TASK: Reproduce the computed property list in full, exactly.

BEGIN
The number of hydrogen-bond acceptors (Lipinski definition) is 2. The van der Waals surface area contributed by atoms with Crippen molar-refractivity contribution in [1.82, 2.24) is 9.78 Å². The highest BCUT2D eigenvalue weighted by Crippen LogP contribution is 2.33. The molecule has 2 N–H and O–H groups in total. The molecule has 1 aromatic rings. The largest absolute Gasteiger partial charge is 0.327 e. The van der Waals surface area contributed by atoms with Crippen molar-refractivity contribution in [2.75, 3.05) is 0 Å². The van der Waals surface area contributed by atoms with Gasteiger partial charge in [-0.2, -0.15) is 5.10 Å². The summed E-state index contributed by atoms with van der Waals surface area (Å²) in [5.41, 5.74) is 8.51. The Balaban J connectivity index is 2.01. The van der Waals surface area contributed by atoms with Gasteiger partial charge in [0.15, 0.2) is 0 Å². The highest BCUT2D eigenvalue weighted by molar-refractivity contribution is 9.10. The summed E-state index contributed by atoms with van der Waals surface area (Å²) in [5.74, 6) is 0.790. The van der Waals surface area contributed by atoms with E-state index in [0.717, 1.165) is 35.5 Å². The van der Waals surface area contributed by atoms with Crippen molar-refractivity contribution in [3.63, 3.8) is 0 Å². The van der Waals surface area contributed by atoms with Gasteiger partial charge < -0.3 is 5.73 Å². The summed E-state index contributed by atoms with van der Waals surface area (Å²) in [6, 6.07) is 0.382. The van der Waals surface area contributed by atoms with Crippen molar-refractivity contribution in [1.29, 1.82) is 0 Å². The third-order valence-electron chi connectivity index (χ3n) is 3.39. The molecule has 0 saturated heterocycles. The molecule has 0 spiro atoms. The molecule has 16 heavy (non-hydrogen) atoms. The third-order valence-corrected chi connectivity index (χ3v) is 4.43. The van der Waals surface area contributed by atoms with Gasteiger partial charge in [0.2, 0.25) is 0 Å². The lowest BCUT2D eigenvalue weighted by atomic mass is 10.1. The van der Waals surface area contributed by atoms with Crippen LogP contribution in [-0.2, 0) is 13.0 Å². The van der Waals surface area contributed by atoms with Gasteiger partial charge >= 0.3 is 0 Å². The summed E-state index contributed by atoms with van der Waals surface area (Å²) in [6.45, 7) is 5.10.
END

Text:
The number of hydrogen-bond acceptors (Lipinski definition) is 2. The van der Waals surface area contributed by atoms with Crippen molar-refractivity contribution in [1.82, 2.24) is 9.78 Å². The highest BCUT2D eigenvalue weighted by Crippen LogP contribution is 2.33. The molecule has 2 N–H and O–H groups in total. The molecule has 1 aromatic rings. The largest absolute Gasteiger partial charge is 0.327 e. The van der Waals surface area contributed by atoms with Crippen molar-refractivity contribution in [2.75, 3.05) is 0 Å². The van der Waals surface area contributed by atoms with Gasteiger partial charge in [-0.2, -0.15) is 5.10 Å². The summed E-state index contributed by atoms with van der Waals surface area (Å²) in [5.41, 5.74) is 8.51. The Balaban J connectivity index is 2.01. The van der Waals surface area contributed by atoms with Gasteiger partial charge in [0.15, 0.2) is 0 Å². The highest BCUT2D eigenvalue weighted by molar-refractivity contribution is 9.10. The summed E-state index contributed by atoms with van der Waals surface area (Å²) in [5.74, 6) is 0.790. The van der Waals surface area contributed by atoms with E-state index in [0.717, 1.165) is 35.5 Å². The van der Waals surface area contributed by atoms with Crippen molar-refractivity contribution in [3.63, 3.8) is 0 Å². The van der Waals surface area contributed by atoms with Gasteiger partial charge < -0.3 is 5.73 Å². The summed E-state index contributed by atoms with van der Waals surface area (Å²) in [6, 6.07) is 0.382. The van der Waals surface area contributed by atoms with Crippen molar-refractivity contribution in [1.29, 1.82) is 0 Å². The third-order valence-electron chi connectivity index (χ3n) is 3.39. The molecule has 0 saturated heterocycles. The molecule has 0 spiro atoms. The molecule has 16 heavy (non-hydrogen) atoms. The third-order valence-corrected chi connectivity index (χ3v) is 4.43. The van der Waals surface area contributed by atoms with Gasteiger partial charge in [0.2, 0.25) is 0 Å². The lowest BCUT2D eigenvalue weighted by atomic mass is 10.1. The van der Waals surface area contributed by atoms with Crippen LogP contribution in [-0.2, 0) is 13.0 Å². The van der Waals surface area contributed by atoms with Gasteiger partial charge >= 0.3 is 0 Å². The summed E-state index contributed by atoms with van der Waals surface area (Å²) in [6.45, 7) is 5.10.